Microsoft to issue eight patches this month

Redmond is poised to release eight security bulletins for its
April patch release, with five designated as "critical" and three
deemed "important."


Remote code execution (RCE) implications continue to be a
recurring theme for Microsoft applications and services, as all of
the critical items would plug such vulnerabilities as they relate
to Microsoft Office, Internet Explorer and the Windows OS.
Meanwhile, the important fixes represent a hodgepodge of security
preparedness measures as they attempt to block spoofing, elevation
of privilege and RCE attacks.


Critical Patches Cut a Wide Swath


The first critical issue is a rare patch in that it affects
Microsoft Project, a program designed and configured to help IT and
operations project managers in a given enterprise develop plans,
assign tasks, manage budgets and track workflow. Project 2000
Service Release 1 and the 2002 Service Pack 1 version, along with
2003 SP2, are all included in the patch that is designed to keep
RCE hackers at bay.


Critical patch No. 2 is for Windows 2000 SP4, XP SP2, XP
Professional x64 edition and its SP2 update. It also deals with any
potential RCE problems in all versions of Windows Server 2003 and
Windows Vista.


The third critical item is one that will, for the second time
since February's release, raise the eyebrows of Web developers. It
pertains to RCE exploits that would affect Visual Basic or VBScript
and JScript, which are languages used to write browser functions
embedded in or included in hypertext markup language (HTML) pages.
A cursory inspection of the third bulletin reveals a smattering of
fixes affecting VBScript 5.1 and 5.6, as well as JScript 5.1 and
5.6. Related OS versions under this patch umbrella are Windows 2000
SP4, XP SP2 and XP Professional SP2, and all Windows Server 2003
versions. VBScript and JScript are used mainly by Web developers
working with IE.


And, once again, IE -- the near-ubiquitous Web browser bundled
with Windows -- is rated critical in the fourth patch. The upcoming
fix would plug up the application, thereby preventing any
incursions of RCE-based bugs in IE 5.01 SP4 and IE 6 SP1. The fix
also affects XP SP2 Standard and Professional editions, all Windows
Server 2003 versions, both Vista SP1 editions (with an accompanying
"important" footnote, in this case), and, lastly, all versions of
Windows Server 2008, albeit with a "low" priority proviso.


The IE fixes continue with the last critical patch in the list.
RCE implications are prevalent with IE 6 and 7 sitting on Windows
2000 SP4, both XP SP2 releases, both Vista SP1 releases and all
versions of Windows Server 2008.


Important Patches


The sixth patch kicks off the important items. The patch would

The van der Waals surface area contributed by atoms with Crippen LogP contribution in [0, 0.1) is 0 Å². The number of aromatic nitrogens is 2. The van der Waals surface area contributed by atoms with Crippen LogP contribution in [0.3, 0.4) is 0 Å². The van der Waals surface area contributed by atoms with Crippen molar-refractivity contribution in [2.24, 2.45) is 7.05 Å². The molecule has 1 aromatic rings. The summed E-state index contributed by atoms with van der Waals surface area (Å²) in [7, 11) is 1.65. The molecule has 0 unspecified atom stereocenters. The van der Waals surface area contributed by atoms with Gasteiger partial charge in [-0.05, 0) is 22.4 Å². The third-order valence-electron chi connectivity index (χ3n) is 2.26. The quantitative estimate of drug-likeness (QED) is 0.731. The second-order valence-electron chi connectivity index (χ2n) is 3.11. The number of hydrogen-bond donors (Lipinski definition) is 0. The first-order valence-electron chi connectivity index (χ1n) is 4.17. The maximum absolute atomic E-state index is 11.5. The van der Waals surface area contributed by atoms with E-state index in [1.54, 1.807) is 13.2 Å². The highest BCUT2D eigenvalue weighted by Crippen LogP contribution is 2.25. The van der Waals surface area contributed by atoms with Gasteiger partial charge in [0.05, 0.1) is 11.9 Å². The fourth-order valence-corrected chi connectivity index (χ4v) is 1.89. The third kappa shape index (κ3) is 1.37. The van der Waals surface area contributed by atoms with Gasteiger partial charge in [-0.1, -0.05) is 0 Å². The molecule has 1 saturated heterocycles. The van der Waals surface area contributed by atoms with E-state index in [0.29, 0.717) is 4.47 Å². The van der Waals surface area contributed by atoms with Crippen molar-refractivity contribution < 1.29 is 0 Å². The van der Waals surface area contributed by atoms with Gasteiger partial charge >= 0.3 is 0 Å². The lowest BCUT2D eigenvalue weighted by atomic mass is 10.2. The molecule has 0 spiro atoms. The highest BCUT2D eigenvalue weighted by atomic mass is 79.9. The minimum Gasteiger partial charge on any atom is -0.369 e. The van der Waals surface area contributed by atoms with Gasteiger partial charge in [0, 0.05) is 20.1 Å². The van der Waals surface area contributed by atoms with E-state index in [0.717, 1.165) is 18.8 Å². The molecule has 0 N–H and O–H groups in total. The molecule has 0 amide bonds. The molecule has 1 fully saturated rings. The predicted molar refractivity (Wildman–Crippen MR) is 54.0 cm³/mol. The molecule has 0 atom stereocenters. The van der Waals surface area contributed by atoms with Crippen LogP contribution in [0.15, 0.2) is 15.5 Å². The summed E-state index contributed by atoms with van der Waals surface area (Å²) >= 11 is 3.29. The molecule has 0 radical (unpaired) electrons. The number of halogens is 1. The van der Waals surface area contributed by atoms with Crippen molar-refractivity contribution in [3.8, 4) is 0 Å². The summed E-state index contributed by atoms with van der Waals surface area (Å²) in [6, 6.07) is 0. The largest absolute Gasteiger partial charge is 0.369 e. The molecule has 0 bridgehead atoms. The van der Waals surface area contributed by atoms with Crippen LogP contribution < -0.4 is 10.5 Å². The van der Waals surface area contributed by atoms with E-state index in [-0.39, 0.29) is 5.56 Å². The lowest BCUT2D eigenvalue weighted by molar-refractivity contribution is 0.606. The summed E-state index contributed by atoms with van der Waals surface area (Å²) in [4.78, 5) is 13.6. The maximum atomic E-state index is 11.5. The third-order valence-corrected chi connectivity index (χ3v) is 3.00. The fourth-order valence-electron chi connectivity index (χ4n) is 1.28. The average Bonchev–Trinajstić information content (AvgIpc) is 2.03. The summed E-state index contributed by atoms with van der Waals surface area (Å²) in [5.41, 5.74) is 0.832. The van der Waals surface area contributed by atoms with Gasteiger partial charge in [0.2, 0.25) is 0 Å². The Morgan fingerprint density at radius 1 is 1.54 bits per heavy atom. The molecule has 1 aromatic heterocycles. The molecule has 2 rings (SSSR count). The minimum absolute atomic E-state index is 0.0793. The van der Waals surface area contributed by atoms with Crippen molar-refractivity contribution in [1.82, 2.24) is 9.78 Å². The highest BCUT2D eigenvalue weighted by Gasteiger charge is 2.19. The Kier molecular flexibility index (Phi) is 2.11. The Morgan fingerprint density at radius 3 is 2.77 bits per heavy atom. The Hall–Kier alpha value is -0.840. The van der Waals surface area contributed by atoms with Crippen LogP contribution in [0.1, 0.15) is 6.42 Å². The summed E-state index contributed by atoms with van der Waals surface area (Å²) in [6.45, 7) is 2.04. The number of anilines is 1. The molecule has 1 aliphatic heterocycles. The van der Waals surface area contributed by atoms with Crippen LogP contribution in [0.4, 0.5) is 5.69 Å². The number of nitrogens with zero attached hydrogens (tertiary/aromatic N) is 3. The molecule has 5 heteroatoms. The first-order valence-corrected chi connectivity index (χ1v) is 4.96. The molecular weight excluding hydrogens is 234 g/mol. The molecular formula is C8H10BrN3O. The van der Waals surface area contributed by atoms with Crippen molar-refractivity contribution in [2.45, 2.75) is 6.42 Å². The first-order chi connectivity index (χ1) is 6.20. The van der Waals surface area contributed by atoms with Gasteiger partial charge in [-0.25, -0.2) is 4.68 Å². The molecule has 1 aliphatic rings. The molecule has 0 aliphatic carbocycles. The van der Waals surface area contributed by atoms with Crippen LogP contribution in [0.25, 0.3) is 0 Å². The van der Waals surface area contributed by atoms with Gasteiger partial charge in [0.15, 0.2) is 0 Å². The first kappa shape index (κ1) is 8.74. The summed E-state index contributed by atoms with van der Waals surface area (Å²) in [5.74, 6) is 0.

combat spoofing, or what is known in the hacking community as a
"masquerade ball," an entry through a vector point after which an
attacker or programmed bug passes itself off as legitimate to gain
entry into a workstation or network. This bulletin touches Windows
2000 SP4, XP and XP Professional SP2 releases, and all Windows
Server 2003 releases.


Patch No. 7 is designed to mitigate an elevation-of-privilege
risk, where a hacker might circumvent access controls and upgrade
his user profile to gain carte blanche access as an all-object
administrator or super-user. The fix affects all the same OS
versions as the sixth patch, except it also touches all three
Windows Server 2008 releases.


Any IT pro or software developer or user who designs flowcharts,
works up schematic presentations or uses the ConceptDraw 7 program
on the diagramming application Microsoft Visio may be interested in
the third and final important patch, which affects XP Office 2003
and 2007 Office System. The specific applications versions are
Visio 2002 SP3, 2003 SP2 and SP3, and Visio 2007 and 2007 SP1.


Of the eight total patches, six items will require restarts.


Reiterating a previously announced push of IE 7 for Windows
Update, Redmond is shaking things up with a change in content presentation for the way it describes its
releases for Windows Update and Windows Server Update Services. It
is also touting a new security content release for the April 8
Patch Tuesday. This is slated to include a Windows Malicious
Software Removal Tool upgrade and a Malicious Software Removal Tool
upgrade specifically for IE.


As with each rollout, the advance notice isn't the final
product; the nature, number and design of all the patches won't be
known officially until Tuesday. However, it will be interesting to
see how IT pros adapt to the content and presentation changes and
how these will affect lead time in future patch management
initiatives.



This story was originally published April 3 at RedmondMag.com, an affiliate Web site of GCN.com.

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